Just to start, I want to be clear that I’m not a conceited person. Generally, I don’t think super highly of myself and that’s something I’m working to change. I’m often confused as to why people like me, why they talk to me, why they love me. In my trying to understand that stuff, I have to be able to look at myself and my characteristics without my Subjectivity Lens. This is partly an exercise in that and partly just some random thoughts.
When I was little, people would tell me I was cute or pretty or something. After a couple years of this, I would respond somewhat impatiently with “I know” and all the adults around me would chuckle at my reply. Of course I was too young to understand that saying “I know” is not a gracious response to being complimented nor that it sounded conceited of me. I understood that there was something sort of wrong about it, something in the tone of the adults’ laughter that indicated I had made a social misstep.
But, really, seriously, I was just tired of hearing it. My physical appearance was not something I worried about until gender dysphoria hit me like a truck a few years ago. I didn’t really care what people thought about how I looked because I hadn’t really thought about how I looked. And it’s entirely possible that being constantly assured that I’m cute contributed to me not giving it much thought. It probably also helps that I was never made fun of for my physical appearance by my peers (or adults).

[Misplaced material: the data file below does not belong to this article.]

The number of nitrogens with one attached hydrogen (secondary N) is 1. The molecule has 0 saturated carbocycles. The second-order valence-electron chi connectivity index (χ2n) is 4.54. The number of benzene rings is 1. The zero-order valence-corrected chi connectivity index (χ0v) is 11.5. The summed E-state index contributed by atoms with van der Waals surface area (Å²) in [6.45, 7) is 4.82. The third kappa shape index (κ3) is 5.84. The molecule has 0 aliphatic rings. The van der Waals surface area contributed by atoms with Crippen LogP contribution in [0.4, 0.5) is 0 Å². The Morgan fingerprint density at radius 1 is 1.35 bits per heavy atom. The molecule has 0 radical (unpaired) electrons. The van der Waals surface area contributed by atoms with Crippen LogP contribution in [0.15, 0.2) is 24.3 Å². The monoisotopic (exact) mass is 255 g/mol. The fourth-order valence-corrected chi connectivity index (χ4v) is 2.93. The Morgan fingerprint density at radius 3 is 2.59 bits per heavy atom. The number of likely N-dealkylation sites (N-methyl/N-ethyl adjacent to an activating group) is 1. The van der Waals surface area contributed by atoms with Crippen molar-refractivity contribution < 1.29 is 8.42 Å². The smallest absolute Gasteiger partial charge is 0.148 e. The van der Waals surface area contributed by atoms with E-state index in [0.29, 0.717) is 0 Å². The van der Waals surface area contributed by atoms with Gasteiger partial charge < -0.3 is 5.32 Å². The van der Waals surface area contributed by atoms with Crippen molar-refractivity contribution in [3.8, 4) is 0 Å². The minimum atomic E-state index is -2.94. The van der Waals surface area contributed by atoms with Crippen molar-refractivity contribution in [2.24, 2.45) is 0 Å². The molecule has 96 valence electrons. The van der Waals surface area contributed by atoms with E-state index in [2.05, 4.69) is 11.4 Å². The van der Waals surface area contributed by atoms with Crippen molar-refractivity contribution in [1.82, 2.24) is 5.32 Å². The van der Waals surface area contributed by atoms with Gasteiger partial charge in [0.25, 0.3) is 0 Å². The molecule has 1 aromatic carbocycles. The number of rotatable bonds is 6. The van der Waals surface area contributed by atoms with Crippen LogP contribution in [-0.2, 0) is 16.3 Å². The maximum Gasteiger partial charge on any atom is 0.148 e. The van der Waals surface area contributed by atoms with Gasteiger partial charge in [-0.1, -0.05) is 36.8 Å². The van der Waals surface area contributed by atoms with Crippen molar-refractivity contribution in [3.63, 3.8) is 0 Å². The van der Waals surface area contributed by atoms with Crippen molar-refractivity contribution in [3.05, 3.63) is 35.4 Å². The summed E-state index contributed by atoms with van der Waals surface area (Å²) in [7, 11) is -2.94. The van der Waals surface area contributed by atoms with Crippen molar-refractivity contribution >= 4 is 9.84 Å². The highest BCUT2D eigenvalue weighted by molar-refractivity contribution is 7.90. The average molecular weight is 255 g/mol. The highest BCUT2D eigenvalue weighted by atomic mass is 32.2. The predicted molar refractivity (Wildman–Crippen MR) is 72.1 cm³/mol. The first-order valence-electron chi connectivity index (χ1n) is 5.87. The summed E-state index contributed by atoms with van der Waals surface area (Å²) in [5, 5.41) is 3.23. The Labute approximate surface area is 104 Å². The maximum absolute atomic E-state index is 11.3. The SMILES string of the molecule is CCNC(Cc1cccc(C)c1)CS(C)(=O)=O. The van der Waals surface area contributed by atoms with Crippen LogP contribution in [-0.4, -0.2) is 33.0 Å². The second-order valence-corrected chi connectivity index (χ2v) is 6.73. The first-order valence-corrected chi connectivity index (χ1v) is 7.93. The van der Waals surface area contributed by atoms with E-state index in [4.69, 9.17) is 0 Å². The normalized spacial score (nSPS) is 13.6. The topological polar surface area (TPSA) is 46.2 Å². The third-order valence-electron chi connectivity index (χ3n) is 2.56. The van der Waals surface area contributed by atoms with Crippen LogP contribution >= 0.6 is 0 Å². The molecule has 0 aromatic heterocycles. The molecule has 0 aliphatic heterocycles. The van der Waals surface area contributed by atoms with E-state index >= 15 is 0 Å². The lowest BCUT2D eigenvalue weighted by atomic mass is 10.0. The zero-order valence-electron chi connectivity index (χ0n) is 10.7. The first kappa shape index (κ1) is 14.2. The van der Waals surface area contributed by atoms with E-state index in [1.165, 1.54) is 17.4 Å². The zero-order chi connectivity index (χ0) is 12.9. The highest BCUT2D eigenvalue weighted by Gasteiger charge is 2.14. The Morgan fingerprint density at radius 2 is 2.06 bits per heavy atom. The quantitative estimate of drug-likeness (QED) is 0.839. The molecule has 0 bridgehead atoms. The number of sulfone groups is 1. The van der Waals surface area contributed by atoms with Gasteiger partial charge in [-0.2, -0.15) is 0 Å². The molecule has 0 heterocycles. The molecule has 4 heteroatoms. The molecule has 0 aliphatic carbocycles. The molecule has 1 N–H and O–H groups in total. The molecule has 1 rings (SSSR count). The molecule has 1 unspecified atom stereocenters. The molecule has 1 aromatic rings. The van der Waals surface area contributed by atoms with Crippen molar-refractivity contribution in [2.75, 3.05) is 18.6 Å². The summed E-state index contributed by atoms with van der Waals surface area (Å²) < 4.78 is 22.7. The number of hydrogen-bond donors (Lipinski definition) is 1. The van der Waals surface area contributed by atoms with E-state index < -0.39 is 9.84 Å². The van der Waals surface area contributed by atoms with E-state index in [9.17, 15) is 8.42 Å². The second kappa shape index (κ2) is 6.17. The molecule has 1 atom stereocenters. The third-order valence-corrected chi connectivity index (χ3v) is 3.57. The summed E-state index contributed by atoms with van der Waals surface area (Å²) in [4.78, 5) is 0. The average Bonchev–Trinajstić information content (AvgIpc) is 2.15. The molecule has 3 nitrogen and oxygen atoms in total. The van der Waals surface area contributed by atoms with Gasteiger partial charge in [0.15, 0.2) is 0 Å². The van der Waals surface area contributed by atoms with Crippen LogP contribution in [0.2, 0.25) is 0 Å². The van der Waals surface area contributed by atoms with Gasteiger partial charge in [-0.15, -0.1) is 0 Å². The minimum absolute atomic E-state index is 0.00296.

That short-lived habit of saying “I know” has shaped how I view my physical appearance.
I went from basically not caring at all about how I looked to begrudgingly acknowledging my overall attractiveness. I really started to care when I was presenting male–being told I was a cute boy was basically the best thing anyone could say. (It’s still a pretty awesome thing to say; in fact I’m sure I prefer compliments on my sexy masculine characteristics to my feminine ones.)
The only thing that’s consistently bothered me about my appearance over the last couple years is me having boobs. But I’ve talked about that a lot before. It’s not so much of an issue now because I plan on getting rid of them someday and knowing that makes dysphoria a lot easier to deal with. And anyway, the problem with my boobs doesn’t have a lot to do with other people looking at me. I mean, yeah, it’s related and matters a little, but for the most part it’s my psychological discomfort and personal preferences about my appearance.
Over the years, I’ve continued to get compliments on my looks. I’ve been pretty reassured the whole time that I’m attractive, even if I’ve never cared or bought into the notion.
So I’ve accepted it as more-or-less true. There certainly are days when I feel totally sexy and I’m okay with flaunting my femme characteristics because they’re there and they’re nice.
Okay, so if I weren’t the person living in the head of that body…. that would be sexy. It might be about time to admit that I’m actually pretty damn hot.